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J Neurol Sci. 2011 Sep 15;308(1-2):98-102. doi: 10.1016/j.jns.2011.05.043. Epub 2011 Jun 12.

Natalizumab and drug holiday in clinical practice: an observational study in very active relapsing remitting multiple sclerosis patients.

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Service de neurologie, CIC-P 0203 INSERM, centre hospitalier universitaire, Rennes, France.



In order to reduce the risk of progressive multifocal leucoencephalopathy when using natalizumab for more than 12 months, a 6-month drug holiday has been discussed. However, the consequences on short term disease activity have been poorly assessed.


The aim of this study was to assess clinical and radiological disease activity within 6 months after stopping natalizumab in very active relapsing remitting Multiple Sclerosis (RRMS) patients.


In 8 hospitals from Western France, we retrospectively collected clinical and MRI data from consecutive RRMS patients treated with natalizumab for at least 6 months, and who stopped the drug for various reasons except therapeutic failure. Patients didn't receive any other disease modifying treatment after discontinuing natalizumab.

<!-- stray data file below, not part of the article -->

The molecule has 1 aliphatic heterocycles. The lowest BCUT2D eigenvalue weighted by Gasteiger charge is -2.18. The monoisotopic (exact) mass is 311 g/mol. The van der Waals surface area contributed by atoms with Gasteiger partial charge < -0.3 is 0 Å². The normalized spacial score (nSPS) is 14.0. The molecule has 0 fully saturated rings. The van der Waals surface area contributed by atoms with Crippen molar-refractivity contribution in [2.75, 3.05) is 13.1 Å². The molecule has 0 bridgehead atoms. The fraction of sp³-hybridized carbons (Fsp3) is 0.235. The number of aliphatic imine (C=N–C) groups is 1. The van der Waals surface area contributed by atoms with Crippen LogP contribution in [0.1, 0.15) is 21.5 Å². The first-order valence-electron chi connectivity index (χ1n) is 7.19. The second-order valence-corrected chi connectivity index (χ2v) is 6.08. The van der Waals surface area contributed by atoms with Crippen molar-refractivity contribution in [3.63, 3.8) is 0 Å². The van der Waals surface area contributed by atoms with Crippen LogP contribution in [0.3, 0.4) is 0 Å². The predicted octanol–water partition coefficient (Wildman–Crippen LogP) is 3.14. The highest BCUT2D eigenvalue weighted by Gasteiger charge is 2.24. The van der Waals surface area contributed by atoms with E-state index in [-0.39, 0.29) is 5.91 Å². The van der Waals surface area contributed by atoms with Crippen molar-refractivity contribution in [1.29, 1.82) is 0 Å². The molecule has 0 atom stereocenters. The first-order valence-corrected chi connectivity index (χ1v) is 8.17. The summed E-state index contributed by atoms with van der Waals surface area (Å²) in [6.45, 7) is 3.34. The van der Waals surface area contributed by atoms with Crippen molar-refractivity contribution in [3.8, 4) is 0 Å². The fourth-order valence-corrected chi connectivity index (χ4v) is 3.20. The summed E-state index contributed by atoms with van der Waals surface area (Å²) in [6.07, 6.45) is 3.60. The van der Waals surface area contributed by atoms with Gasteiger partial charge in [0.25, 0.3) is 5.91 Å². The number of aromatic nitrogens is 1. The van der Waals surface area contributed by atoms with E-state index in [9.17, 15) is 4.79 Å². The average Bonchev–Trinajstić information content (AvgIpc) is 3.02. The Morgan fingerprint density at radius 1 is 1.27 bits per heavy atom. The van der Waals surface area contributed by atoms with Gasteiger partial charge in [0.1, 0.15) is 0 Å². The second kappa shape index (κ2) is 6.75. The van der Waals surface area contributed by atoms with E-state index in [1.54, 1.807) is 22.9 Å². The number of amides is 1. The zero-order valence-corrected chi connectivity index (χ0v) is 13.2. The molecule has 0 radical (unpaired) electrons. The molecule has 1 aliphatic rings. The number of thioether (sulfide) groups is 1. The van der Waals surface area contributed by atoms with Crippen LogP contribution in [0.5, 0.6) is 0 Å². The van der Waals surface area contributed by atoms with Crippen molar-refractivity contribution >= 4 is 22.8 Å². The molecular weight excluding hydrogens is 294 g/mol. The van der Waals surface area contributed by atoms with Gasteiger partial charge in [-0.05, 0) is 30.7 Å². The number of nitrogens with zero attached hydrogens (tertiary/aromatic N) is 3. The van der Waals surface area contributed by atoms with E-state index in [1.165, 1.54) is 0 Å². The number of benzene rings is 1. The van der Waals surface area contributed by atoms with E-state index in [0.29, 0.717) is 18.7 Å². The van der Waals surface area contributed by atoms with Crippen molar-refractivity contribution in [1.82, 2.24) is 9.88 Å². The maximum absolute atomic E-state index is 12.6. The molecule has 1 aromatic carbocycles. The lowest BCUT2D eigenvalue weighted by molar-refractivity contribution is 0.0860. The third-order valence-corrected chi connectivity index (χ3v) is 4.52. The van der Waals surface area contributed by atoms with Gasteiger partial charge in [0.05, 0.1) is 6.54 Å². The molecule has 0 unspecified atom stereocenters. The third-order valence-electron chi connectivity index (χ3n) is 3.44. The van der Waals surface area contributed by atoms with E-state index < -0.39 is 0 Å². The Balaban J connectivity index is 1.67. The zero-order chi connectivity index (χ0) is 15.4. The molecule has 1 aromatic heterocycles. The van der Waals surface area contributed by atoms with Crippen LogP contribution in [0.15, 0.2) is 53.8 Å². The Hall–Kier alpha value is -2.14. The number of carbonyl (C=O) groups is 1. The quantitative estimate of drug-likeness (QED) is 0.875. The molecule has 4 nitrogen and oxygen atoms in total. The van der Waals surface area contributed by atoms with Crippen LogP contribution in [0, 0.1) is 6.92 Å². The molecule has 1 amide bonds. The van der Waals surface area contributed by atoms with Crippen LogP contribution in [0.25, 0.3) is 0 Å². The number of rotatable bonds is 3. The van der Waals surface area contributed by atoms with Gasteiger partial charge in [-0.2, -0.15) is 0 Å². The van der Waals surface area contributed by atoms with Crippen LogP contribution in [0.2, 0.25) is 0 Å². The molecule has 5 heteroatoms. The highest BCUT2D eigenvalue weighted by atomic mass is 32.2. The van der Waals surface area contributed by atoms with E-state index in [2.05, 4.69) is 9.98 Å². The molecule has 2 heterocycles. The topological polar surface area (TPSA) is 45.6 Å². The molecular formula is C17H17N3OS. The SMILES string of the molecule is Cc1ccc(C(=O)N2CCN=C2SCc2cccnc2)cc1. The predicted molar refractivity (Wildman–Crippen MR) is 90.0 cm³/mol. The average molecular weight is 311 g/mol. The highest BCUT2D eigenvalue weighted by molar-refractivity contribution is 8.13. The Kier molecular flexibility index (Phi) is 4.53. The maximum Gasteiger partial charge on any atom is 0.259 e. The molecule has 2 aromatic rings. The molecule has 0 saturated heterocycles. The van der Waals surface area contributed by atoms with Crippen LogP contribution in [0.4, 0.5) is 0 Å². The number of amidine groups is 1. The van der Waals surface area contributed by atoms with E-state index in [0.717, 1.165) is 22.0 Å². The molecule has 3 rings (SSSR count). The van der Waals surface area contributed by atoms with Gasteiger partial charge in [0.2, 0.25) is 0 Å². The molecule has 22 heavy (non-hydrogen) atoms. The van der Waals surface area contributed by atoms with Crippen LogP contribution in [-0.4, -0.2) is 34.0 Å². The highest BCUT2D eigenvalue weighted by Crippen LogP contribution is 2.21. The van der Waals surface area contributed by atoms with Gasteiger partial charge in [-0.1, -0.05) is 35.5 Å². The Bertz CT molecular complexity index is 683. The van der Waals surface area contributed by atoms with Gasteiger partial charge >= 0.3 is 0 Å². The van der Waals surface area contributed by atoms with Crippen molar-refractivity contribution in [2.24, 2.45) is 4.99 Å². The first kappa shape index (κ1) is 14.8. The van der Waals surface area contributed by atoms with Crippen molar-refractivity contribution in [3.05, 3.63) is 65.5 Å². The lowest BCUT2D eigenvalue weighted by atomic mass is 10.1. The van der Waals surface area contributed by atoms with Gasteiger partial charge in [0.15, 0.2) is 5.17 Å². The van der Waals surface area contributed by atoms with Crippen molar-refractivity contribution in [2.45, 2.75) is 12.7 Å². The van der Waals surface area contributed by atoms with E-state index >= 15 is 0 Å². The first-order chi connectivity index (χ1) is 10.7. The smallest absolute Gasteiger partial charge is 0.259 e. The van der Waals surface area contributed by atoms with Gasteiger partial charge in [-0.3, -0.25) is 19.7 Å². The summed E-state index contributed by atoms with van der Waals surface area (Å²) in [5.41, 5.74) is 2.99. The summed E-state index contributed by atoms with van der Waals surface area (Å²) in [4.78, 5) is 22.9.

A total of 27 patients with very active RRMS before natalizumab start (mean annualized relapse rate of 2.3, MRI activity in 21 of 27 patients) were studied. Within 6 months after discontinuing natalizumab, 18 patients (67%) experienced clinical relapse and 3 additional patients had radiological activity, without clinical relapse. Four patients (15%) experienced a rebound activity, with severe relapse and 20 or more gadolinium enhancing lesions on MRI.


Such observational data didn't support the concept of drug holiday when using natalizumab in very active RRMS.

[Indexed for MEDLINE]

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